On the north side of the altar, there is a peculiar monument to two inseparable fellows of Christ’s, Sir John Finch and Sir Thomas Baines – Baines died in Constantinople, and Finch had his body embalmed and shipped back to England, so they could be buried together in Cambridge. I wonder what a Lambeth Conference would have thought of that in those days.

Christ’s College also played a central role in the story of the Cambridge Platonists, whose numbers from Christ’s included Ralph Cudworth, Henry More, Benjamin Whichcote and William Paley, author of the Evidences of Christianity (1794). They believed, in contrast to many of their contemporaries, in reason as the primary route to God, “for the spiritual is most rational,” as Whichcote declared. Charles Darwin later lived in Paley’s old rooms in First Court.

The last ordained Master of Christ’s College was the Revd Dr Charles Raven an outspoken pacifist in the 1940s and 1950s who was a great friend of the late Archbishop George Otto Simms. And in the 1950s, the Revd John Brown was chaplain before moving to the Church of Ireland Theological College.

There is an apocryphal story that once after he had said grace in Latin before dinner in the theological college, he was challenged by a student who said: “I didn’t understand what have you said.” To which John Brown retorted immediately: “I wasn’t speaking to you.”

We said grace in Latin before and after dinner last night. Then, after a bottle of port it was back to the B Bar, which was once the old Arts Cinema in Market Passage, a few steps away from Sidney Sussex, to catch up with my email, my Facebook messages, and my blogging.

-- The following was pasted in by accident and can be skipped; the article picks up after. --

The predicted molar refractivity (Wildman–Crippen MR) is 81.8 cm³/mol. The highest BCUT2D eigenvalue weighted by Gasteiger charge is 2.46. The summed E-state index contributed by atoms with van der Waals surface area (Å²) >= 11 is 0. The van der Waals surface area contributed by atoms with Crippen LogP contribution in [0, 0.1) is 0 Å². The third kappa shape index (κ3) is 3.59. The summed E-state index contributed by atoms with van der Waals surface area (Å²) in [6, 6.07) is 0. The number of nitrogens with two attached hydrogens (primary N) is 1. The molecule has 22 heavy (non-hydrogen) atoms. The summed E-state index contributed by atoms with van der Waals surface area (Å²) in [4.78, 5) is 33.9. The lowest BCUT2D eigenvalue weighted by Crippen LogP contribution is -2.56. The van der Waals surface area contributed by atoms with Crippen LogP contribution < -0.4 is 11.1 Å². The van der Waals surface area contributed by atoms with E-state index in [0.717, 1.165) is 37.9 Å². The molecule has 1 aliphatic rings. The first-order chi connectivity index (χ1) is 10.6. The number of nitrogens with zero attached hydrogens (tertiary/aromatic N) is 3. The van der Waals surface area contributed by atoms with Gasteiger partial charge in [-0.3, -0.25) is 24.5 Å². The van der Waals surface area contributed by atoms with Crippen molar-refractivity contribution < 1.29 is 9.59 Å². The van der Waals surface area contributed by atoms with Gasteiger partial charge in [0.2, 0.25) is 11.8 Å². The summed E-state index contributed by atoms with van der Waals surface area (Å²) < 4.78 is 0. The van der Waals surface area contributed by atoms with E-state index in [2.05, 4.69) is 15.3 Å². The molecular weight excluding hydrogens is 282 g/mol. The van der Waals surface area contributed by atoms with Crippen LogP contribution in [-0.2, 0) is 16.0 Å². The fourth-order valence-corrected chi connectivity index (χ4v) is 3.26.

Canon Patrick Comerford is Director of Spiritual Formation, Church of Ireland Theological College

A Living Word (IV): Learning from others: Sikhs

Patrick Comerford

A few weeks ago, I was celebrating the Eucharist in Saint John’s Church, Sandymount. As I strolled back to lunch, I passed the old cinema on Serpentine Avenue that is now home to Dublin’s Sikh community.

During the warm welcome I received in the Sikh temple or Gurudwara, I was reminded constantly that this too is one of the great monotheistic communities of faith.

There are 20 million Sikhs around the world. They are the world’s fifth largest religion. There are about 1,200 Sikhs in the Republic of Ireland. It may be one of Ireland’s newest religious communities, but the Sikh religion dates back to the 15th century.

People of all religious backgrounds, even those with no religious faith, are welcome in the Gurudwara, where Sikh public worship of the one God focuses on listening to and singing the words of the Sikh Scriptures.

Men and women are equal among Sikhs. All sit on the floor, symbolising down-to-earth humility before God and equality with one another. The equality of all, regardless of religion, caste, colour, creed, age, gender or class, is a core Sikh value.

Afterwards, everyone present – Sikh or not – is invited to the Langar or vegetarian meal, expressing the Sikh values of sharing, community, inclusiveness and the oneness of humanity.

This meal reminds Sikhs they must be prepared to serve all who come to their door. The voluntary serving of the meal shows the Sikh value voluntary, selfless service. The meal reminds Sikhs that everyone is equal and that Sikhs must be prepared to share their possessions.

I left the Gurudwara wondering whether we Christians convey the same values when strangers visit our churches.

This contribution to A Living Word was first broadcast on 17 July 2008 on RTÉ Radio 1. A Living Word is broadcast Monday to Friday at 6:40 a.m. as part of Risin Time with Maxi and repeated Tuesday to Saturday at 12:58 a.m. as part of Late Date. A Living Word is Radio 1's long-standing two-minute daily meditation. The archives are available at:

Canon Patrick Comerford is Director of Spiritual Formation, the Church of Ireland Theological College